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Credit Suisse power struggle erupts before board meeting

Credit Suisse power struggle erupts before board meeting

SATURDAY, February 01, 2020

A power struggle atop Credit Suisse Group is coming to a head.

As the board prepares to meet next week, tensions are mounting between Credit Suisse Chairman Urs Rohner and Chief Executive Officer Tidjane Thiam in the wake of an embarrassing scandal that triggered a regulatory probe into the bank's culture and management.

Rohner is preparing a list of possible successors to Thiam, according to people familiar with the matter. At the same time, Thiam's allies have urged Rohner to depart on schedule next year when his term as chairman ends, the people said.

David Herro, deputy chairman at Harris Associates -- one of Credit Suisse's top investors -- said in an email that he wants Thiam to stay and that the board will be seeking a replacement for Rohner in 2021 "as per best practice."

The drama reflects the aftershocks of an episode that rocked the bank last year when it emerged that a top Thiam lieutenant hired spies to track former wealth management head Iqbal Khan. While Credit Suisse called the incident an isolated event, it turned out that the aide, Pierre-Olivier Bouee, also ordered surveillance of former human resources head Peter Goerke.

"The story has no factual basis and is rejected by Credit Suisse," according to a statement from the Zurich-based bank.

Credit Suisse shares fell as much as 1.3% after the report, sliding to 12.26 francs a share at 4:15 p.m. in Zurich, the lowest lowest since Nov. 1.

An investigation by Swiss law firm Homburger concluded Bouee acted alone, clearing Thiam and prompting Rohner to issue a public apology for the spying, testing a long-standing partnership between the chairman and his CEO. The revelations that followed about the culture at Credit Suisse are adding up -- from outbursts by senior managers in Zurich to further disclosures about Thiam's rift with Khan. Now Bouee is reported by Swiss media to be exploring legal options after being terminated for cause and therefore losing about $4 million in bonuses.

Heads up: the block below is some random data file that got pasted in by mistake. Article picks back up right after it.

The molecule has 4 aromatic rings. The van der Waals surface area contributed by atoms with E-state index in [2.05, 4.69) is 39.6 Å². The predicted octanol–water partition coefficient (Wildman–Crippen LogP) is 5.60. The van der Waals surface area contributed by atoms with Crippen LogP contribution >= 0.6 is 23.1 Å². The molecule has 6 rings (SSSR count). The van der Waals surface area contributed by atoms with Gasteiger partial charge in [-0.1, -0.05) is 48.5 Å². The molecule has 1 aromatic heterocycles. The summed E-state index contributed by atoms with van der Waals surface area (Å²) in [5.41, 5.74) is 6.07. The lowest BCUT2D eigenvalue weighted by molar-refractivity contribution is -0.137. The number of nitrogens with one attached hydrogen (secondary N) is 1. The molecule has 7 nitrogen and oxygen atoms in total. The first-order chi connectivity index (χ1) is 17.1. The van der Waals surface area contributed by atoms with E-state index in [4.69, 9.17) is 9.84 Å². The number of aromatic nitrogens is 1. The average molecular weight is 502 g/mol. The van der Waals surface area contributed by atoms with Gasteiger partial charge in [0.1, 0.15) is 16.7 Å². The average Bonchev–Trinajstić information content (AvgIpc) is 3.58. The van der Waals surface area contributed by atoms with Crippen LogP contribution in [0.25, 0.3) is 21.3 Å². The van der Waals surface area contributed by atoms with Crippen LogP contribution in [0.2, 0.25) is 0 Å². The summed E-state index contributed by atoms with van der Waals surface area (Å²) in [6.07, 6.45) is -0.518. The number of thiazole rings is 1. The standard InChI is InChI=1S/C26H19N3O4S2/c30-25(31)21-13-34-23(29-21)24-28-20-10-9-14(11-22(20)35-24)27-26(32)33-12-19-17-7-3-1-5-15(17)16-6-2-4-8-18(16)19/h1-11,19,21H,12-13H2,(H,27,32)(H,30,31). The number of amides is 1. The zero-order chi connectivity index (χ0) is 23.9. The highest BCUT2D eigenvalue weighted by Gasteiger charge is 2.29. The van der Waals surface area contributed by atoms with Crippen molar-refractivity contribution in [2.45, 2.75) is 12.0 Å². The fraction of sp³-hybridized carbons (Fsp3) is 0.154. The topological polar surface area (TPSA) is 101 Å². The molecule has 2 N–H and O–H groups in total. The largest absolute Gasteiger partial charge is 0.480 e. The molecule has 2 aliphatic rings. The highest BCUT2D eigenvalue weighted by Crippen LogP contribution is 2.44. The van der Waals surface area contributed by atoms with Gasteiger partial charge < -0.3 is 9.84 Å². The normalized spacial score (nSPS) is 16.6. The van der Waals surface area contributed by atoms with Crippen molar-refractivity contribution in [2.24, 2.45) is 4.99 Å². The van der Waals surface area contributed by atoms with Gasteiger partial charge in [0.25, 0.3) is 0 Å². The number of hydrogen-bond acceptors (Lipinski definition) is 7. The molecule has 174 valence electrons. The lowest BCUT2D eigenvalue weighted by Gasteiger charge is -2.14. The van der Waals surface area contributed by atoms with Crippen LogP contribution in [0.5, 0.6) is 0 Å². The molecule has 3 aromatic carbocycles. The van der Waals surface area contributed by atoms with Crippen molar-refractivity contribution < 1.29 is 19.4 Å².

Thiam, who was hired by Rohner in 2015, won shareholder support for stabilizing the franchise by scaling back trading and bolstering wealth management. But while costs have been slashed and the balance sheet strengthened, Credit Suisse stock has lost almost half its value since he took over.

Rohner is working on a plan to replace Thiam, according to a person familiar with his thinking. Emergency and mid-term succession planning for Thiam is in place, though, and no imminent change is expected, according to a another person. As for the chairman's role, shareholders have asked board members to work on succession within its ranks and find a chairman that works well with the management.

Thiam's future atop the Swiss bank could ultimately hinge on whether financial regulator Finma decides he's unfit to retain the position after the spying scandals. Finma has appointed an auditor to review corporate governance and internal communications among executives, a process than can take several months.

Until then, Herro sees no reason to replace Thiam.

"This is no reason to change a successful CEO as he has not been implicated in any wrongdoing," he said.

While details and the timeline of any leadership changes are still fluid, Rohner plans to step down in April 2021 at the end of his 12-year term, according to people familiar with the matter.

Khan, who was once mentioned as a potential successor to Thiam, has since settled into a top post at UBS Group. But that hasn't stopped the public spat. The latest twist came in a report that Thiam asked Khan to collect "dirty material" on an executive who criticized him. Thiam took to Instagram to reject the "entirely false and defamatory" reports.